Amanda Munn: The New Face of the Park County Animal Shelter

Amanda Munn: The New Face of the Park County Animal Shelter

Written by on May 1, 2022

Amanda Munn, the new Executive Director of the Park County Animal Shelter (PCAS), along with Operations Manager Nichole Good, explains the breadth of her responsibilities with ease, “Ultimately, what I plan to do in this role is act as the liaison between the shelter, the operations in the shelter, our board members, right, and then our community. So, I’d be the face of the shelter. I guess that’s an easy way of putting it.”

Munn, originally from Texas, moved to Cody this past spring.

Amanda Munn, the new Executive Director of PCAS.

As of 2021, PCAS moved into a new building where they’ve increased shelter capability and capacity in a big way. “I want to say it was March 4th of last year that we moved into our new building,” Good says. The impact of the new building has been significant, “We had to redo all of our policies and procedures,” Good explains.

“We’re in a $2.3 million dollar building, so we are taking care of it. But it’s really neat to see how much the animal housing areas have improved,” Good says. With the added space, dogs have a “double kennel,” which includes an inside area where the animals can sleep and eat, and they have an outside area accessible by a dog door that stays open 24/7.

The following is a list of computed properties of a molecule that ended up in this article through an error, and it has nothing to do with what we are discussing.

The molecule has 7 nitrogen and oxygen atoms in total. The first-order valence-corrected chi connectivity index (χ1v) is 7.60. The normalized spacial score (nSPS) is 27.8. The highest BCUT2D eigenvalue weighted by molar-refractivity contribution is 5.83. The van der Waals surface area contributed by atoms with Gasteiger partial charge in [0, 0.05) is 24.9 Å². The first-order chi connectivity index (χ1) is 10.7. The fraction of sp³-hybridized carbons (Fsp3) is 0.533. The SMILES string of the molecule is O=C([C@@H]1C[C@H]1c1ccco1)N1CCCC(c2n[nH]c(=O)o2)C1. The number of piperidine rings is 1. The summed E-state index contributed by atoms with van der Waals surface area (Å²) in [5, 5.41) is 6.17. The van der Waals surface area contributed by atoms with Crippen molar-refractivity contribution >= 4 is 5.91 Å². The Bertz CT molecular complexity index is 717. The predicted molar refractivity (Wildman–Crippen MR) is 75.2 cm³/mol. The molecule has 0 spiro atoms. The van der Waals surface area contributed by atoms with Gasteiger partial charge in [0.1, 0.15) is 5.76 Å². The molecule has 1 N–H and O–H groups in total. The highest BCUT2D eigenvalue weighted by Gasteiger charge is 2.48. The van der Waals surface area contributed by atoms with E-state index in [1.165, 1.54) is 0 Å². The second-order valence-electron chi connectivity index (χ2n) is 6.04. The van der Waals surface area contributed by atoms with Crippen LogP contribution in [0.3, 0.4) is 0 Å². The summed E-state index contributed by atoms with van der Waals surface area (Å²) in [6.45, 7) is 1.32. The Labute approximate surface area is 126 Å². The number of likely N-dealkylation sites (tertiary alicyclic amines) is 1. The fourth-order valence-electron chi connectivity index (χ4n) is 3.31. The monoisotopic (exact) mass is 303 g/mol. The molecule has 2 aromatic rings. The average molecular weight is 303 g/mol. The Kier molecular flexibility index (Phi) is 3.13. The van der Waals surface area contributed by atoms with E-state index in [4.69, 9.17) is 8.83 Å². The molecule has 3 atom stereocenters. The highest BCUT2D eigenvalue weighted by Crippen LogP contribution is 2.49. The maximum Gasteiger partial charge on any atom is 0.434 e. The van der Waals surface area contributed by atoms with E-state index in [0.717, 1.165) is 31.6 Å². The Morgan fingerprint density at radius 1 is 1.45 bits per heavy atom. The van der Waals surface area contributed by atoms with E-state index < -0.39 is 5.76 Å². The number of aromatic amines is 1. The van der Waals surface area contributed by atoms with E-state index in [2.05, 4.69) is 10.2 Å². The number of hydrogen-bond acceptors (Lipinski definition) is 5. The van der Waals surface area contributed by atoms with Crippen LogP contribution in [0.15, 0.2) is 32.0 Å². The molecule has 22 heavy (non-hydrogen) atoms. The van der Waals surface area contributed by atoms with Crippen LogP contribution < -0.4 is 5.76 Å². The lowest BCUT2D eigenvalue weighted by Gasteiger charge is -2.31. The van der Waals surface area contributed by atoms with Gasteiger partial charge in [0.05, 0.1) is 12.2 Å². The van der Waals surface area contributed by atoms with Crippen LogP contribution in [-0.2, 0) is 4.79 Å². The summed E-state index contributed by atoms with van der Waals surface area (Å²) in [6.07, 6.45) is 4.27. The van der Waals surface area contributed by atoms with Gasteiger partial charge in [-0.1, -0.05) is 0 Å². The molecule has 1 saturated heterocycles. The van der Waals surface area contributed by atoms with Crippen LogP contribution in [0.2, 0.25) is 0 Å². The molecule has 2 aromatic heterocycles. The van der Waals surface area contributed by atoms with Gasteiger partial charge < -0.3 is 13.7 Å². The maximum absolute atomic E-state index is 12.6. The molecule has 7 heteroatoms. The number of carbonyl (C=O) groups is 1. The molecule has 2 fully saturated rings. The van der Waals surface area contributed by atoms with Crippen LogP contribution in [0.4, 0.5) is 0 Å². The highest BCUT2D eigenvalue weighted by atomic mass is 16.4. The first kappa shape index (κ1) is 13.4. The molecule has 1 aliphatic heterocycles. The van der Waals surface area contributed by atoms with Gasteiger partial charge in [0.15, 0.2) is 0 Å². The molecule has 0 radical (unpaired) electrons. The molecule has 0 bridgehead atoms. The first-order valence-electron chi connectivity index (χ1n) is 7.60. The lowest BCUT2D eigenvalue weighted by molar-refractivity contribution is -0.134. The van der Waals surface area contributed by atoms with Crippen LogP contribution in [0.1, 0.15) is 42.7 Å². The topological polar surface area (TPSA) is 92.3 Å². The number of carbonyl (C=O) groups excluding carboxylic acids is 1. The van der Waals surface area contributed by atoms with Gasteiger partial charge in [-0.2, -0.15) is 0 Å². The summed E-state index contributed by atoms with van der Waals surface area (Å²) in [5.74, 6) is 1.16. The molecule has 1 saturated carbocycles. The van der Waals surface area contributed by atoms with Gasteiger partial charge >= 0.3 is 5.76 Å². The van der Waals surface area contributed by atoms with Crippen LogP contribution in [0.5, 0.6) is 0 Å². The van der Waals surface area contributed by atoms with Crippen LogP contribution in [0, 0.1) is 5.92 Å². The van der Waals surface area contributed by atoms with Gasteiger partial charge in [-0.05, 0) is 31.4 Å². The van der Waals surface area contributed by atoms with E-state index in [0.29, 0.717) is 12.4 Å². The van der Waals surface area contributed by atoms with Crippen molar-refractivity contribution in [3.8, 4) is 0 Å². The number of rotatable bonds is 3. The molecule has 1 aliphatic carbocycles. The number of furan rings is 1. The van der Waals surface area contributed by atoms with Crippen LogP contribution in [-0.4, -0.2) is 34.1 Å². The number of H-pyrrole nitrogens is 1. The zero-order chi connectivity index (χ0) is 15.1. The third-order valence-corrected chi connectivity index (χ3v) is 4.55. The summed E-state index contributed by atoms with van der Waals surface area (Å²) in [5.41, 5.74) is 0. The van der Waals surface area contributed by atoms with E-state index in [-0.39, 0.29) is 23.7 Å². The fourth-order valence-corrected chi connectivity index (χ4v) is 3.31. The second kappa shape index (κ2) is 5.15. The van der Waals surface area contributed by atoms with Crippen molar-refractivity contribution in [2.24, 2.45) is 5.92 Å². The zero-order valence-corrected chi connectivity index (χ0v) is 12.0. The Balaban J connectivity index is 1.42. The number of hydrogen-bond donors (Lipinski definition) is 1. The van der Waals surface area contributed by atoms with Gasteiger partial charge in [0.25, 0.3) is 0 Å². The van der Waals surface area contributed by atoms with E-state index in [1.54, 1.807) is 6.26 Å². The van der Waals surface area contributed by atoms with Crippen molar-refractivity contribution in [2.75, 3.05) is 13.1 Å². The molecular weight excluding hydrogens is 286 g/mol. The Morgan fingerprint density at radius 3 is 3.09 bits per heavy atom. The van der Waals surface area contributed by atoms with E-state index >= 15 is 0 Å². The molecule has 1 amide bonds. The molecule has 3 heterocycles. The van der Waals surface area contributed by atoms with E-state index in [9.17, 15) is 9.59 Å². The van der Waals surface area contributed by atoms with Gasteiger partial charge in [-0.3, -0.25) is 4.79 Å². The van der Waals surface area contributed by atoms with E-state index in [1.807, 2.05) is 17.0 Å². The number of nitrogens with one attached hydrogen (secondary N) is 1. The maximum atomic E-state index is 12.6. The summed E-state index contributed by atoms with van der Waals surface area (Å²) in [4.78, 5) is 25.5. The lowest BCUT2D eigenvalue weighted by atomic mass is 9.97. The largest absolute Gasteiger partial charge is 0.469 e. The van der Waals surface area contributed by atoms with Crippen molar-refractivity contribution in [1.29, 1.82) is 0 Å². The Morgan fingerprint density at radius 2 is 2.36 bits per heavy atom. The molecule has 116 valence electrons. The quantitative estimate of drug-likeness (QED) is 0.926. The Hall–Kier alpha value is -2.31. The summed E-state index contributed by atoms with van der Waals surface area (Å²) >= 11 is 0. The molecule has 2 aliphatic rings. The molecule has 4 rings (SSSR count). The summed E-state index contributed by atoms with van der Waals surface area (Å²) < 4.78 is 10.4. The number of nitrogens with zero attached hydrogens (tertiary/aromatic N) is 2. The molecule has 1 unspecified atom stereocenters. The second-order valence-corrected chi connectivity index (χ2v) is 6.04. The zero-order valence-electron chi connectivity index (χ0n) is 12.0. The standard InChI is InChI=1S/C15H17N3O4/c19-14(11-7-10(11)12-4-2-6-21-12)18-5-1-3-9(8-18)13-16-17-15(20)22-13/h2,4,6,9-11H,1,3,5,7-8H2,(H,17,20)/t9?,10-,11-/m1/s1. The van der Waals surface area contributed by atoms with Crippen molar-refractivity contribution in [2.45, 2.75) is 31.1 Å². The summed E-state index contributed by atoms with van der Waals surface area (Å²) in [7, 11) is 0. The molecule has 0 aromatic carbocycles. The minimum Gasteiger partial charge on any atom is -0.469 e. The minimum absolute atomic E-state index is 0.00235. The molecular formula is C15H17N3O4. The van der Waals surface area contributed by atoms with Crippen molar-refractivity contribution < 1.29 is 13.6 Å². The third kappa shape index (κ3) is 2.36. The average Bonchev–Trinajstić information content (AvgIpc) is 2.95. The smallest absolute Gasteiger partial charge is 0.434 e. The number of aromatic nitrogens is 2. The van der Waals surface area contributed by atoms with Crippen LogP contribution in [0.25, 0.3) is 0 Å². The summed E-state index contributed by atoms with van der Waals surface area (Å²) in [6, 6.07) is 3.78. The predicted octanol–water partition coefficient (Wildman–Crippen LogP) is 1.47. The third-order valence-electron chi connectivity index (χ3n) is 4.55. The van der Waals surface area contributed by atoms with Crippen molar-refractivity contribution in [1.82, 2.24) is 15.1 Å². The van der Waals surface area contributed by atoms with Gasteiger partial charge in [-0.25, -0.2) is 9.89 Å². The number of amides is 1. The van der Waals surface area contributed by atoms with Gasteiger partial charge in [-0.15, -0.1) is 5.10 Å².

In the world of animal care, having the appropriate facilities is half the battle. For example, Good explains the difficulties of cramped space for cats, saying, “We would house 20 cats in a giant solarium basically without realizing that this is not a fear-free way for cats to live. It was way too many cats. There’s actually a scientific method for the square footage per cat,” Good says.

Munn notes how none of this would be possible without donations, saying, “It’s amazing to see the support that the shelter has gotten from the community to make that possible. Those are some big hearts, those are some angels.”

New programs are on the horizon for PCAS, both Munn and Good describe efforts to “dabble” in the world of Trap-Neuter-Release or TNR. According to Good, “the super important part of TNRs is you trap, neuter, and return, returning is the most important part.” Cat colonies benefit when fixed and vaccinated animals are returned so that other cats (that have not been neutered or vaccinated) don’t move in to “reap the benefits.”

In May, the shelter will run a program in coordination with the Bissell Pet Foundation.

“They allow us to discount our adoption fee for animals that qualify,” Munn explains. For every animal adopted through the Foundation, Bissell Pet compensates PCAS. “It’s wonderful because, you know, we’re able to offer the community discounted rates, and then we’re able to fund some of our programs because of the donations through the Foundation. So, it’s really cool. I’m excited about that one,” Munn says.

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